Companies could still bring a product to market that makes claims other than those five types of health claims identified above. For example, a company could make a claim such as “source of omega-3” provided there are no safety concerns, and the claim is truthful and accurate.
|Health Claim (Licensable)||Other Claims (Non-Licensable)|
|What types of claims?||Claims that relate to the diagnosis, treatment, mitigation, prevention or cure of a disease, disorder, or abnormal physical state or its symptoms in humans and are considered to have moderate or serious consequences to health.||Not a diagnosis, treatment, prevention, mitigation, or cure claim.Statements for the purpose of promoting or marketing a product and/or information about a product, including its potential benefit.|
|Would Health Canada review these claims?||Yes||No. However, Health Canada could ask companies to produce evidence to support the claims being made.|
In public opinion research conducted in April 2016, fewer than 2 in 5 Canadians surveyed rated themselves knowledgeable about the effectiveness of self-care products.
Health Canada wants to provide Canadians with information that can assist them in making choices about health products and is exploring ways to do so. For products that are not reviewed by Health Canada for effectiveness, the Department is considering informing Canadians through the use of a disclaimer on the product label. This would allow consumers to do more research, if they wish, about those products. At the same time, under the proposed approach, Canadians would be able to have confidence in the claims present on products approved by Health Canada, as these would be reviewed by the Department and would have scientific proof to support them.
Proposal: Compliance monitoring and addressing inconsistencies in post-market powers
Compliance monitoring for health products means that Health Canada watches whether companies are following the rules. The Department already monitors products on the market and responds when a risk to the health and safety of Canadians is found. We propose to continue to do this in a way that is appropriate to the family of self-care products. The intensity of compliance activities would continue to be tailored for each of the three risk categories of self-care products. This means that as the potential risk of the product increases, Health Canada would apply more oversight to it. Our approach would continue to include many important actions, such as the inspection of facilities, responding to complaints about products, and testing of some products.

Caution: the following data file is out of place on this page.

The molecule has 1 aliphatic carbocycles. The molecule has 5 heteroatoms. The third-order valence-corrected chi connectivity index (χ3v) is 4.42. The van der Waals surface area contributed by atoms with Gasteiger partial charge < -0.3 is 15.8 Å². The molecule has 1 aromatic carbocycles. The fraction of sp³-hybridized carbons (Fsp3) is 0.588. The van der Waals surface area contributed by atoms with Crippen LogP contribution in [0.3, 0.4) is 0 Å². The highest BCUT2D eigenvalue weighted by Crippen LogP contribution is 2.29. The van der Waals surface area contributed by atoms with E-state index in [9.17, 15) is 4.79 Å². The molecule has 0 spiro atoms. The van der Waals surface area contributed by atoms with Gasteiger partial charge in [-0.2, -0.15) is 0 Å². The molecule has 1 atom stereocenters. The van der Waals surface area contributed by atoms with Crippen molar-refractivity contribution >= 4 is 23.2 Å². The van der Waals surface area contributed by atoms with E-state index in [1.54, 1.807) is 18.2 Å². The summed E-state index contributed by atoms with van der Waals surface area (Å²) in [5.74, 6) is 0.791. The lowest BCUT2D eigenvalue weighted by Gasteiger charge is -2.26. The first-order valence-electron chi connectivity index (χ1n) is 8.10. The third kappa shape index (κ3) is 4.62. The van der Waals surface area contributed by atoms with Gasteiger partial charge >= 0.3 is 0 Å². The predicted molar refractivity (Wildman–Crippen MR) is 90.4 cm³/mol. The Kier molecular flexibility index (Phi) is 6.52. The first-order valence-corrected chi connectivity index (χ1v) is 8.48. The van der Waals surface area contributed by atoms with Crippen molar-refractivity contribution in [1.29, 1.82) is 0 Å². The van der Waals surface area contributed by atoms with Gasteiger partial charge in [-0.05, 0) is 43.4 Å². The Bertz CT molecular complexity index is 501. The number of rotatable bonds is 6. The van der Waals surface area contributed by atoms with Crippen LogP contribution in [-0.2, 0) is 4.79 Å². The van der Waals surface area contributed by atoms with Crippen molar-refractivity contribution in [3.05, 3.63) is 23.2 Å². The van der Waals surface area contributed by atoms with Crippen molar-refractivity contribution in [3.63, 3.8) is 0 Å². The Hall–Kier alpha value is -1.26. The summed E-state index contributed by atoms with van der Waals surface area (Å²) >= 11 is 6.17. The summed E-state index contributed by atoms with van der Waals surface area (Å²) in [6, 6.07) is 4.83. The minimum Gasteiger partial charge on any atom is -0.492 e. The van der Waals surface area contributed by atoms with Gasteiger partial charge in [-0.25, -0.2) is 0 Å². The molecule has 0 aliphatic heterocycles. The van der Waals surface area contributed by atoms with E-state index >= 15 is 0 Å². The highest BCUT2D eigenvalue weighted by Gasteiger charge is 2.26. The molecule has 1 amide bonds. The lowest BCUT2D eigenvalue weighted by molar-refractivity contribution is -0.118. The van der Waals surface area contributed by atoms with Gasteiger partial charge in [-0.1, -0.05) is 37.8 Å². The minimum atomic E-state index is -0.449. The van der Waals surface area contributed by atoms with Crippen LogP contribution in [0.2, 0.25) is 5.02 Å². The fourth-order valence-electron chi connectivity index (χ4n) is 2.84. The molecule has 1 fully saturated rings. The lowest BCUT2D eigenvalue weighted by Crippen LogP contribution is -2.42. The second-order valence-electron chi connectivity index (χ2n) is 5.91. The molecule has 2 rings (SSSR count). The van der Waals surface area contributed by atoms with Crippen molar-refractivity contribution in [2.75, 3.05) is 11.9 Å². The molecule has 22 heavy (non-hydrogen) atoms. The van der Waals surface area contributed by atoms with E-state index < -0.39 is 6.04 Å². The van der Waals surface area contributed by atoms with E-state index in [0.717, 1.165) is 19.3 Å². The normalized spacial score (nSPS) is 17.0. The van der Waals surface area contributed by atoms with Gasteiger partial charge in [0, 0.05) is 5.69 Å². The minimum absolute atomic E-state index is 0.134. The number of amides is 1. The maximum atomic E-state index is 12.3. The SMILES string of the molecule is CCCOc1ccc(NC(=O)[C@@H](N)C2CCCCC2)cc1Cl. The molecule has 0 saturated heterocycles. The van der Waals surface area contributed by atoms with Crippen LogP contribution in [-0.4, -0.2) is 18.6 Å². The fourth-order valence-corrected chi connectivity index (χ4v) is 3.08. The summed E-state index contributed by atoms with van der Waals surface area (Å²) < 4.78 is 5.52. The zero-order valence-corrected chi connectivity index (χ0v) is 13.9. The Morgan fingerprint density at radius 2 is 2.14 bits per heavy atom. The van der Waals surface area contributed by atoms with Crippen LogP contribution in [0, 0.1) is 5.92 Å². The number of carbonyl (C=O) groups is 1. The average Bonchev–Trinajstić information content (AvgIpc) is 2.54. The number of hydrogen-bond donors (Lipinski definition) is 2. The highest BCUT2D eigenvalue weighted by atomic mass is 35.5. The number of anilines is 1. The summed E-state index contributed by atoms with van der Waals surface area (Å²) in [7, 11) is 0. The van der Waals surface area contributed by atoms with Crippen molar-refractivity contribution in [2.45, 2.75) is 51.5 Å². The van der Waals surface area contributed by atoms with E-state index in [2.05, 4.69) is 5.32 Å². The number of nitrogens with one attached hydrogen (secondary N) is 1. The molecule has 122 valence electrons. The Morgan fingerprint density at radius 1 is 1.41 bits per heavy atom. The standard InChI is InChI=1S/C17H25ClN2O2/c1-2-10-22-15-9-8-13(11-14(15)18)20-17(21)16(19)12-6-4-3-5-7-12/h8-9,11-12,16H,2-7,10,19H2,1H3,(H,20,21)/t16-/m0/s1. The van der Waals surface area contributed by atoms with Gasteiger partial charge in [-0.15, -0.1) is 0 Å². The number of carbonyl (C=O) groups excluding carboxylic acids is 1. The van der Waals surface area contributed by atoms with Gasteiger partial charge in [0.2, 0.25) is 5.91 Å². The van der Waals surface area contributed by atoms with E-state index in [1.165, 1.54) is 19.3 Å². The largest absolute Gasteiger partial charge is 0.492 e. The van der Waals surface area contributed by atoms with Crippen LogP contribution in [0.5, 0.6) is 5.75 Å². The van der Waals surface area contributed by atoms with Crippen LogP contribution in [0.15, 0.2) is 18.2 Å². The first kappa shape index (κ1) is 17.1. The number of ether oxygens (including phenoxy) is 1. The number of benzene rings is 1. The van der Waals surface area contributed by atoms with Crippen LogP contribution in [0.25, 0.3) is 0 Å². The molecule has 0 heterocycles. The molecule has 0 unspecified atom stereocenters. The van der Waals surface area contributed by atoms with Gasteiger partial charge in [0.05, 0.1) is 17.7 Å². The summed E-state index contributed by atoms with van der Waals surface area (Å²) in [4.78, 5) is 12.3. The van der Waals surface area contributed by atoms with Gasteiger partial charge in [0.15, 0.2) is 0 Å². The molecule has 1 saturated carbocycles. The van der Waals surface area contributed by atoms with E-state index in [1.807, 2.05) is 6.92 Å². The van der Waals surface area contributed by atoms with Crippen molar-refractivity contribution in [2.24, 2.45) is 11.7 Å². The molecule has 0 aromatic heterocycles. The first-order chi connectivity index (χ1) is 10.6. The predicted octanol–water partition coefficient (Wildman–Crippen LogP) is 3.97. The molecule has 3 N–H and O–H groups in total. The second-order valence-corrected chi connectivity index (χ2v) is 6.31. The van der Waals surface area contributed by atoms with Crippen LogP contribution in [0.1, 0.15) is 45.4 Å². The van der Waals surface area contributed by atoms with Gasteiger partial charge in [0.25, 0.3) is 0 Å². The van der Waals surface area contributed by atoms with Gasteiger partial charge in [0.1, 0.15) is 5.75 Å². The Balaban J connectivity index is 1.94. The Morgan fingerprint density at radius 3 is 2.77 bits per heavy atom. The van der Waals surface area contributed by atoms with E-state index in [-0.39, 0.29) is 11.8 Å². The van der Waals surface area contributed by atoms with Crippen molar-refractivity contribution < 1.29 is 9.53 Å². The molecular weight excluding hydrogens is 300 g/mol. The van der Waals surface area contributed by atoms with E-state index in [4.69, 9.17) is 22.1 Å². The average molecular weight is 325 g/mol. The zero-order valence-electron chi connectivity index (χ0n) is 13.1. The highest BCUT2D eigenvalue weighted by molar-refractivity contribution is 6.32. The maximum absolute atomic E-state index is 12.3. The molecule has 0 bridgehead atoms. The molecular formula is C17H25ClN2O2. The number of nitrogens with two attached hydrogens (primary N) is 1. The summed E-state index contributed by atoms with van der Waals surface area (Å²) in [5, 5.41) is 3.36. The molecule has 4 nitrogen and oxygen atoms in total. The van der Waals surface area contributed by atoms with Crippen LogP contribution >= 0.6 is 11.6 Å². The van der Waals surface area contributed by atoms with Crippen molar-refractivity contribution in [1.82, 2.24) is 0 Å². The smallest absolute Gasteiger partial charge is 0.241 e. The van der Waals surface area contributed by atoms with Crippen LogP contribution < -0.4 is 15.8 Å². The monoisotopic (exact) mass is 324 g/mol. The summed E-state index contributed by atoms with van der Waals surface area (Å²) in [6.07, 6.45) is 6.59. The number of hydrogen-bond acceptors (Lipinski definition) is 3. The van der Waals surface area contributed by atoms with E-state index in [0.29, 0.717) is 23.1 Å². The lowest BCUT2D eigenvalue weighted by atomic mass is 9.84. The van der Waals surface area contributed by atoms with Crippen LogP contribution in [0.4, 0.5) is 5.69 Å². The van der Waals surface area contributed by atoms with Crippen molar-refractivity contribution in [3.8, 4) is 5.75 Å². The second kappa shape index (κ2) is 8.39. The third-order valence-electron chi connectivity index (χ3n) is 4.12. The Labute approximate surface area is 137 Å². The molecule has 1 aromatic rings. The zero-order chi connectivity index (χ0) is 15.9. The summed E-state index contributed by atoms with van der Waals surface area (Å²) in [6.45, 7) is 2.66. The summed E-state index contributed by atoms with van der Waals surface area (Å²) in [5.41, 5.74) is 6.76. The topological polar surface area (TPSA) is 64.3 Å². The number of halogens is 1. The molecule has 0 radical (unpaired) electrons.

We may also need to explore whether our current powers and authorities are sufficient, or if additional tools are needed to enable Health Canada to do such things as order the removal of an unsafe product from the market, require a company to change a product label to reduce risks to consumers, or require a company to pay a fine when it does not follow certain rules.
5a. Impacts on Canadian Consumers
Under the proposed Framework, as a consumer, you would continue to have access to a wide range of self-care products. Safety would be established for all products, and the product label would provide you with valuable information to inform your selection and decision to use a self-care product. More specifically, you would be able to note the following based on the product label:
- If there is an authorization number on a product, you would know that Health Canada has reviewed and approved the product, and that the claim on the product is based on scientific evidence; and
- If there is a disclaimer, you would know that Health Canada has not reviewed or approved the claim on the product. That said, companies would not be allowed to make untruthful claims.
There may be some situations where it might not be necessary to include a disclaimer, such as cosmetic products used to beautify (e.g., lipstick) or for cleansing (e.g., soap, shampoo). Health Canada continues to explore this issue further and would appreciate feedback on how we can communicate to consumers that certain claims have not been reviewed for effectiveness.
Although Health Canada would continue to have safety checks and balances in place and products would be regulated, Health Canada would not be reviewing and approving products in the lowest risk group, and this would be a significant change for some products. Health Canada does not seek to limit or restrict access to products that pose minimal risk to Canadians. Rather, we are seeking ways to continue to provide consumers with access to a wide range of choices of self-care products and make the necessary information available to support informed decision-making.